The operand is the object that is being worked on by an operation. Operations can be mathematical ones such as multiplication or addition, or they can be more sophisticated functions.
A basic example of an operand would be a variable declared in a program that would change value because of operations. For example, a programmer can create a variable x. He can set the value of x at anything, for example, one. Then, that value can be changed using an operator, for example, by entering something like x=x +3. The value of x then becomes 4.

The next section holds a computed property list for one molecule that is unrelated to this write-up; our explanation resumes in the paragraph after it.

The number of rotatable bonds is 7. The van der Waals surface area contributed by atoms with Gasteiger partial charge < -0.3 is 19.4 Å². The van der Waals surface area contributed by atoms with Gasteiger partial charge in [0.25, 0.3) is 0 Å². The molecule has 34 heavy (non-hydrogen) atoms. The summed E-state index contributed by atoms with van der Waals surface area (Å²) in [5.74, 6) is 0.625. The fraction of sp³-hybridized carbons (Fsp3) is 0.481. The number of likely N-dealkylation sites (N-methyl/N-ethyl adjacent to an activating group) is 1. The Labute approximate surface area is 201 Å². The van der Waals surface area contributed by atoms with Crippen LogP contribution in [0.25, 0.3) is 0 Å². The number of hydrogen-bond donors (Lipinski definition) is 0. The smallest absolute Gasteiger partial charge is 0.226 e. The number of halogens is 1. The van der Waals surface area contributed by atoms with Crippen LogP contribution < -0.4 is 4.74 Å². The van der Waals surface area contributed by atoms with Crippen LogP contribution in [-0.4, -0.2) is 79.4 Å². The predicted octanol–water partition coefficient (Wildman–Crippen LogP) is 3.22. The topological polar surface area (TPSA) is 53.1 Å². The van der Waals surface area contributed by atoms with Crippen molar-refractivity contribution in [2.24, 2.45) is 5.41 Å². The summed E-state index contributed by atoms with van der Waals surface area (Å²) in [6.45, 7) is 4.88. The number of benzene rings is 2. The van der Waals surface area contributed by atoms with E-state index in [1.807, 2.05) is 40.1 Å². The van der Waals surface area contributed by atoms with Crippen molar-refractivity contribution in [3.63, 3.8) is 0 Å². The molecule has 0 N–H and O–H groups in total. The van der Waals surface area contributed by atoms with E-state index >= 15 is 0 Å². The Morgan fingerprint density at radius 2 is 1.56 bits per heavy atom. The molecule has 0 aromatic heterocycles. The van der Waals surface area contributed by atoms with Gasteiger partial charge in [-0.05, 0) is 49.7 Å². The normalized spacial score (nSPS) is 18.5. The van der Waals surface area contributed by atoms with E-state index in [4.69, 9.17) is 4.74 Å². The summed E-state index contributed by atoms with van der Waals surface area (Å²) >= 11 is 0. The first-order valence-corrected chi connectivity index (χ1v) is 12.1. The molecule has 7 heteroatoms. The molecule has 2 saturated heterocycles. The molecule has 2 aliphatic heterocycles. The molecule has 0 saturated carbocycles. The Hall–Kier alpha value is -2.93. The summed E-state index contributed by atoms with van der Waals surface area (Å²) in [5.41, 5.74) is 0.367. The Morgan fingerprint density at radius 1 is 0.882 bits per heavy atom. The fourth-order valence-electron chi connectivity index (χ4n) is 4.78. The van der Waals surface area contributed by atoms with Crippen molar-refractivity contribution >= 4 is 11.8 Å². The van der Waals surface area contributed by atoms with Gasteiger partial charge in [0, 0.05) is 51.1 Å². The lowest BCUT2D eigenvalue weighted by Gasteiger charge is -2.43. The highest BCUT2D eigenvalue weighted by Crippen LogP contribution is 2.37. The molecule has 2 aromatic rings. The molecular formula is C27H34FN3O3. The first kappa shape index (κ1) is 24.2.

Different operators continue to change this operand for programming and computing purposes.
Calling an operand an 'object’ also shows how the evolution of computer programming has treated this principle.
Through the introduction of something called 'object-oriented programming,’ these basic variables, which are the operands in many computer programs, have been invested with more detailed properties and characteristics, through ideas like programmed programming classes and arrays.